“Time is precious. Waste it wisely.” Haddie Montgomery can’t forget those words after her beloved sister dies, but she can’t get far enough past her grief to think about anything more than the next moment. In K. Bromberg’s Slow Burn, burying the pain of loss in a whirl of high spirits, stiff drinks and hot sex is Haddie’s modus operandi—at least at first.
That’s how Haddie winds up in bed with Beckett Daniels, the gorgeous, laid-back guy she met through her best friend. He’s Country to her City, the kind of well-mannered, boy-next-door type she’s always ignored in favor of the reckless bad boys who inevitably wind up breaking her heart. But one night with Becks, as Haddie calls him, is far from the no-strings fling Haddie was looking for, because afterward, she can’t get him out of her head.
Beckett is no better off, and Bromberg gives a look at the male’s point of view by offering him a few first-person chapters. The technique brings both voices vividly to life and allows the reader to see just how much blonde, bubbly Haddie has affected Becks, who suspects from the start that something serious is lurking under her party-girl facade.
But what begins as a sexy romp—and continues that way, given the chemistry between Haddie and Becks—develops into something deeper early on. Bromberg isn’t afraid to address the kind of sobering issues that young women face, even if Haddie is. Haddie rarely thinks farther than the quick remedy of sensation—which sex with Becks admirably fulfills—to blot out worry and grief. It’s a time-honored panacea, but one that only works for so long.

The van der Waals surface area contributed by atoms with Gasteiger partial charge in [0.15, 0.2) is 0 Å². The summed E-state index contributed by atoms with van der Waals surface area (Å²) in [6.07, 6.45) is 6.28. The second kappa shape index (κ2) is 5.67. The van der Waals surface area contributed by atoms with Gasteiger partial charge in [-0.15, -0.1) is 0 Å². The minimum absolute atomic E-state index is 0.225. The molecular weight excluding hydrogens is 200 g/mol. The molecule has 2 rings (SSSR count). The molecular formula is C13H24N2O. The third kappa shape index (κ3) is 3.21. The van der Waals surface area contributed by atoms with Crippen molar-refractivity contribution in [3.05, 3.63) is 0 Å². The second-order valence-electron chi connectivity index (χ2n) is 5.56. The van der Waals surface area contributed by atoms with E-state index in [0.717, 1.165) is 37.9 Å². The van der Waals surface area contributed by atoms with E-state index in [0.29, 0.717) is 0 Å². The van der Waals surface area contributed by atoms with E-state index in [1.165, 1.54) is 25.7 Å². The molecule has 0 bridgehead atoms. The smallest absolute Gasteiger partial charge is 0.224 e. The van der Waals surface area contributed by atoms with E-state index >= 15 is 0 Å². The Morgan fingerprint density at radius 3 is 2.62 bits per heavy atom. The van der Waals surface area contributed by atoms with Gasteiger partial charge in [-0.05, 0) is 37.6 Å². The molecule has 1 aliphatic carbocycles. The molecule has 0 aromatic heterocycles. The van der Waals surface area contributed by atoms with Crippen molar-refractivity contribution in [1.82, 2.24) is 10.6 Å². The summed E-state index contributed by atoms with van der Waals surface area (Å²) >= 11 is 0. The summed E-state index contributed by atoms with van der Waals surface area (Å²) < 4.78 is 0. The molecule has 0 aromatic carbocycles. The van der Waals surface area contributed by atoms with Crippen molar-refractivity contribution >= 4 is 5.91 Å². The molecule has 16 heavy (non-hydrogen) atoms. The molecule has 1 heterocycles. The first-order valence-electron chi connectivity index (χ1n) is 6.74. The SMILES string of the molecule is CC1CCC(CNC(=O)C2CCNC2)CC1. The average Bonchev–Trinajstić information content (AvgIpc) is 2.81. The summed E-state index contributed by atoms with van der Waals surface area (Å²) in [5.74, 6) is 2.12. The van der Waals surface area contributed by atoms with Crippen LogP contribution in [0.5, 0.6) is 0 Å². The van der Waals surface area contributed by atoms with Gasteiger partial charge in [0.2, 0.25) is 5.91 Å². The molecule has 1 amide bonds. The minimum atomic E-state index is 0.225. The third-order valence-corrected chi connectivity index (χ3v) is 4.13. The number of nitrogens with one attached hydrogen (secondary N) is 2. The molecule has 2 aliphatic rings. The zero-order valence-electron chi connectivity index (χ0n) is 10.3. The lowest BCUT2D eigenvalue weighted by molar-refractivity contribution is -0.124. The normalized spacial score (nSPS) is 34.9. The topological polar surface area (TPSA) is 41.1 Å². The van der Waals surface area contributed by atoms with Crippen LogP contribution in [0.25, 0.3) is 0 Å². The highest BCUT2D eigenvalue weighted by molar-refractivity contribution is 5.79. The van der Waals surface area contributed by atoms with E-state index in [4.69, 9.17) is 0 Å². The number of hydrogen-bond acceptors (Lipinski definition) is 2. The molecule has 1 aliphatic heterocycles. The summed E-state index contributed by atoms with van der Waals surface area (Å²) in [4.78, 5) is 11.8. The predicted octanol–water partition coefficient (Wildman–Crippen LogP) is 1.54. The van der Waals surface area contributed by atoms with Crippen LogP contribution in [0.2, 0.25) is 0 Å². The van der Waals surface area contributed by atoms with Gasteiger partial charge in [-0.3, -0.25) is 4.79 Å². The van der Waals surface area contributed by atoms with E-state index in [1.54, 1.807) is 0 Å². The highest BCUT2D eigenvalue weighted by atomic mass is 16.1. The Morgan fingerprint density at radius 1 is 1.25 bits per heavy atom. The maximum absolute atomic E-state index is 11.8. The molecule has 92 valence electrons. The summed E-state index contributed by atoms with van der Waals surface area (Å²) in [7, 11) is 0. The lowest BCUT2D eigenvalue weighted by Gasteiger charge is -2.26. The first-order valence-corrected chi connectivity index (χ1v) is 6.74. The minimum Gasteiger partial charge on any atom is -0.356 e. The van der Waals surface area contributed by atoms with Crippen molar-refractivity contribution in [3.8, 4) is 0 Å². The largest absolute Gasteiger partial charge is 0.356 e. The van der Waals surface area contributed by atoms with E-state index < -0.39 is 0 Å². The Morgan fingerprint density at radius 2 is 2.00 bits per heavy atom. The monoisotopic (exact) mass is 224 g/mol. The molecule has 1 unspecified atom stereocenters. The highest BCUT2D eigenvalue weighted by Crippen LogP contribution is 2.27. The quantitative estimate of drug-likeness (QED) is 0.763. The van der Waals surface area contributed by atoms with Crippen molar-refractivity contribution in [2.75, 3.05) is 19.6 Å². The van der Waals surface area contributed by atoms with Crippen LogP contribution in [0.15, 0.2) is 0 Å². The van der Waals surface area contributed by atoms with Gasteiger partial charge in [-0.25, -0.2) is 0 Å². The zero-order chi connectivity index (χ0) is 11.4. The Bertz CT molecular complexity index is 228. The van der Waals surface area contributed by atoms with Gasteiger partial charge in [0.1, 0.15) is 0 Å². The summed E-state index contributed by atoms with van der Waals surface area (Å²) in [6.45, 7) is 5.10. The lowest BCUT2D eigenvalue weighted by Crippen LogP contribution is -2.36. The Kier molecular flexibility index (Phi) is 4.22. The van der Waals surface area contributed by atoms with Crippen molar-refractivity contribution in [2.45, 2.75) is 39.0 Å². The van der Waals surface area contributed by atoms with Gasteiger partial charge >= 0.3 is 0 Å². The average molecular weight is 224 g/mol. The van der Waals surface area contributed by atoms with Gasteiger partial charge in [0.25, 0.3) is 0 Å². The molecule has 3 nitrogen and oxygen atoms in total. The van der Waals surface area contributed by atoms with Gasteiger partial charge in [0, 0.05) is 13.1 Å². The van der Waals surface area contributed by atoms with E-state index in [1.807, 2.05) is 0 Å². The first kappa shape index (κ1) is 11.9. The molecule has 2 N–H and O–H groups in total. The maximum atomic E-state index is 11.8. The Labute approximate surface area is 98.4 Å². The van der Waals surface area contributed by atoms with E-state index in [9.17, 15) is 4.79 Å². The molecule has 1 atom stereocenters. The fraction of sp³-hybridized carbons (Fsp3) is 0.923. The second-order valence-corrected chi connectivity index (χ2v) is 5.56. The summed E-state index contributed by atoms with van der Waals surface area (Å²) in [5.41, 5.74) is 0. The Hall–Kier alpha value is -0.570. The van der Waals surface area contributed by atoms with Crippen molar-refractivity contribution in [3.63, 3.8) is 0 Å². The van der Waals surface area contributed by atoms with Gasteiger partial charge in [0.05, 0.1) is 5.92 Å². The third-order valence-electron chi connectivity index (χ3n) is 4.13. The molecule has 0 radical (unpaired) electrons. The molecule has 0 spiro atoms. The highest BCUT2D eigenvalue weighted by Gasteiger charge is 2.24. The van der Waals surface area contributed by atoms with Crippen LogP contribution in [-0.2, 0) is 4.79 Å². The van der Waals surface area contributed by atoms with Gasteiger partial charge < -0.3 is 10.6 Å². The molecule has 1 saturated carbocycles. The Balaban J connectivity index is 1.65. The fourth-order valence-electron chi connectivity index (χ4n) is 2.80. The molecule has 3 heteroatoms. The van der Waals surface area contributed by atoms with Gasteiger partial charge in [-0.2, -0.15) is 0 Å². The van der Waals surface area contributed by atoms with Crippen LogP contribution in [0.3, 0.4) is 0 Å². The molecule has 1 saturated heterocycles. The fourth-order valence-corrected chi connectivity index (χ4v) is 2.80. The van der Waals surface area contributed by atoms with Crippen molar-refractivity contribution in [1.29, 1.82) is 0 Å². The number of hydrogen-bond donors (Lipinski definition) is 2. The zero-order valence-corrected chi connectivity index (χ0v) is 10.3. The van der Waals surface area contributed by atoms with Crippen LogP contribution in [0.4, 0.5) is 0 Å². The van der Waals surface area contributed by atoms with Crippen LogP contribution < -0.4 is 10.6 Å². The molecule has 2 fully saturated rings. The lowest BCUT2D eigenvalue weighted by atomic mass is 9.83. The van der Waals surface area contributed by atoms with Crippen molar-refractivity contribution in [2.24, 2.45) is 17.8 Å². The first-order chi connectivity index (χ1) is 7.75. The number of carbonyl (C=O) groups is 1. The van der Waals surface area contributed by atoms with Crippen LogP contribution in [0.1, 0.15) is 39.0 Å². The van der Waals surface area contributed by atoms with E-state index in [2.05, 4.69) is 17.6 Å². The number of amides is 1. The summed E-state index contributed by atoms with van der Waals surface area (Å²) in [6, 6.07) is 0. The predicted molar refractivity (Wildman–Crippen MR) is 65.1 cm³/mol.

Thinking past the present moment will only lead to acknowledging just how much can be lost.
And Becks is what Haddie calls a “forever” kind of guy. The kind who might want more than one steamy night between the sheets and who will expect a little more emotional honesty than “make me feel good.” But Haddie can’t do forever, not when both her mother and sister have been claimed by breast cancer. Thinking past the present moment will only lead to acknowledging just how much can be lost. In Haddie’s mind, “caring leads to devastation.”
Bromberg gives Haddie’s voice plenty of humor and snark, but the brave face Haddie puts on every day masks real fear. And when Haddie herself is faced with a frightening diagnosis, she’s forced to face her future—and how she wants to spend it.
The romance serves up the physical intimacy between Haddie and Becks with lots of spice, but it never shortchanges the true emotion that underlies their developing relationship. In the end, Slow Burn is a perfect balance of heat and heart, and another fantastic addition to Bromberg’s Driven series.
Amy Garvey is a freelance editor and the author of several romances and two novels for young adults.